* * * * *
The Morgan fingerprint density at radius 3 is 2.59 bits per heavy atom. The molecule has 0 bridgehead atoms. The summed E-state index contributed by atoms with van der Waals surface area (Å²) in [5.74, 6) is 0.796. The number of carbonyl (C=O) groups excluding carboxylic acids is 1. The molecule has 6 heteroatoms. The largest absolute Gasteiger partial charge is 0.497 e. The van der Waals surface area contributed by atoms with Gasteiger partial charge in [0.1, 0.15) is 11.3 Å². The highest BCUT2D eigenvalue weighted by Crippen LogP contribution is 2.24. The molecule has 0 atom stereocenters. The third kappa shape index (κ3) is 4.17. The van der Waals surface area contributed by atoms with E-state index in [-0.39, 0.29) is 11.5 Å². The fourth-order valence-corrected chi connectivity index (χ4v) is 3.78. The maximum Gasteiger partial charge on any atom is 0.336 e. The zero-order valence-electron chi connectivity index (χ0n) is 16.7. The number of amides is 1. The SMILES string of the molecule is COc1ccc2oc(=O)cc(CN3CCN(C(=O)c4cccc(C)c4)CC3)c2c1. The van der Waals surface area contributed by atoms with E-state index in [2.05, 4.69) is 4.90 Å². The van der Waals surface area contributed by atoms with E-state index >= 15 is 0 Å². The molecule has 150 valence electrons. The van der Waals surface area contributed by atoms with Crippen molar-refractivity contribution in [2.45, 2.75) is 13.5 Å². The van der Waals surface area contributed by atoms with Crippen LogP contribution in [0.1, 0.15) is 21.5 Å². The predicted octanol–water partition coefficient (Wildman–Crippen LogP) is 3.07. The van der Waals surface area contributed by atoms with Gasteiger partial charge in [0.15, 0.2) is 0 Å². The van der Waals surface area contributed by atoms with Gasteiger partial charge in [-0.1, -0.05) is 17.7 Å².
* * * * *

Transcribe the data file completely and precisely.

The Morgan fingerprint density at radius 3 is 2.59 bits per heavy atom. The molecule has 0 bridgehead atoms. The summed E-state index contributed by atoms with van der Waals surface area (Å²) in [5.74, 6) is 0.796. The number of carbonyl (C=O) groups excluding carboxylic acids is 1. The molecule has 6 heteroatoms. The largest absolute Gasteiger partial charge is 0.497 e. The van der Waals surface area contributed by atoms with Gasteiger partial charge in [0.1, 0.15) is 11.3 Å². The highest BCUT2D eigenvalue weighted by Crippen LogP contribution is 2.24. The molecule has 0 atom stereocenters. The third kappa shape index (κ3) is 4.17. The van der Waals surface area contributed by atoms with E-state index in [-0.39, 0.29) is 11.5 Å². The fourth-order valence-corrected chi connectivity index (χ4v) is 3.78. The maximum Gasteiger partial charge on any atom is 0.336 e. The zero-order valence-electron chi connectivity index (χ0n) is 16.7. The number of amides is 1. The SMILES string of the molecule is COc1ccc2oc(=O)cc(CN3CCN(C(=O)c4cccc(C)c4)CC3)c2c1. The van der Waals surface area contributed by atoms with E-state index in [2.05, 4.69) is 4.90 Å². The van der Waals surface area contributed by atoms with E-state index >= 15 is 0 Å². The molecule has 150 valence electrons. The van der Waals surface area contributed by atoms with Crippen molar-refractivity contribution in [2.45, 2.75) is 13.5 Å². The van der Waals surface area contributed by atoms with Crippen LogP contribution in [0.1, 0.15) is 21.5 Å². The predicted octanol–water partition coefficient (Wildman–Crippen LogP) is 3.07. The van der Waals surface area contributed by atoms with Gasteiger partial charge in [0.15, 0.2) is 0 Å². The van der Waals surface area contributed by atoms with Gasteiger partial charge in [-0.1, -0.05) is 17.7 Å².